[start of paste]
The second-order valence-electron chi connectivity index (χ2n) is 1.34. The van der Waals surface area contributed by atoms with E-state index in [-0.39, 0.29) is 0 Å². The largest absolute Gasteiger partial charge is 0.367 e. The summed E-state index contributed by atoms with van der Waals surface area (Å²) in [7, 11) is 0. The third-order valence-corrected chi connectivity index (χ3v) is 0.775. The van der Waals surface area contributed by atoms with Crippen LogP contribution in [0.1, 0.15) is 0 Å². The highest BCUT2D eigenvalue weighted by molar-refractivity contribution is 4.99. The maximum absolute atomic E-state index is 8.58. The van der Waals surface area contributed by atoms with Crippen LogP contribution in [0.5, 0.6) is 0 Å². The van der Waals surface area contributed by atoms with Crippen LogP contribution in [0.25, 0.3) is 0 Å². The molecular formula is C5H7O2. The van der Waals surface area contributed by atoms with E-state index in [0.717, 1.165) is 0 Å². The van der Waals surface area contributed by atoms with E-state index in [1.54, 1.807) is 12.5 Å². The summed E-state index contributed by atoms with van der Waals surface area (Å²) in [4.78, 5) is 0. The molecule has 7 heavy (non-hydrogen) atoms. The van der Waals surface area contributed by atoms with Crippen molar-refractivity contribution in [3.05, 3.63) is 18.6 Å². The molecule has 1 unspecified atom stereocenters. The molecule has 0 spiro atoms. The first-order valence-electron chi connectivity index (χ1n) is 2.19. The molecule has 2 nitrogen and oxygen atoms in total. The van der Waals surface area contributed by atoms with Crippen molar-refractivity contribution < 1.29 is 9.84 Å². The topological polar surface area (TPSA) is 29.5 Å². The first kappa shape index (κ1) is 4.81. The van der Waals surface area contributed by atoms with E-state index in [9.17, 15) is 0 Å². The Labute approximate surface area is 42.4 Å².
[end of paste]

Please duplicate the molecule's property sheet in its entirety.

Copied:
The second-order valence-electron chi connectivity index (χ2n) is 1.34. The van der Waals surface area contributed by atoms with E-state index in [-0.39, 0.29) is 0 Å². The largest absolute Gasteiger partial charge is 0.367 e. The summed E-state index contributed by atoms with van der Waals surface area (Å²) in [7, 11) is 0. The third-order valence-corrected chi connectivity index (χ3v) is 0.775. The van der Waals surface area contributed by atoms with Crippen LogP contribution in [0.1, 0.15) is 0 Å². The highest BCUT2D eigenvalue weighted by molar-refractivity contribution is 4.99. The maximum absolute atomic E-state index is 8.58. The van der Waals surface area contributed by atoms with Crippen LogP contribution in [0.5, 0.6) is 0 Å². The van der Waals surface area contributed by atoms with Crippen LogP contribution in [0.25, 0.3) is 0 Å². The molecular formula is C5H7O2. The van der Waals surface area contributed by atoms with E-state index in [0.717, 1.165) is 0 Å². The van der Waals surface area contributed by atoms with E-state index in [1.54, 1.807) is 12.5 Å². The summed E-state index contributed by atoms with van der Waals surface area (Å²) in [4.78, 5) is 0. The molecule has 7 heavy (non-hydrogen) atoms. The van der Waals surface area contributed by atoms with Crippen molar-refractivity contribution in [3.05, 3.63) is 18.6 Å². The molecule has 1 unspecified atom stereocenters. The molecule has 0 spiro atoms. The first-order valence-electron chi connectivity index (χ1n) is 2.19. The molecule has 2 nitrogen and oxygen atoms in total. The van der Waals surface area contributed by atoms with Crippen molar-refractivity contribution < 1.29 is 9.84 Å². The topological polar surface area (TPSA) is 29.5 Å². The first kappa shape index (κ1) is 4.81. The van der Waals surface area contributed by atoms with E-state index in [9.17, 15) is 0 Å². The Labute approximate surface area is 42.4 Å².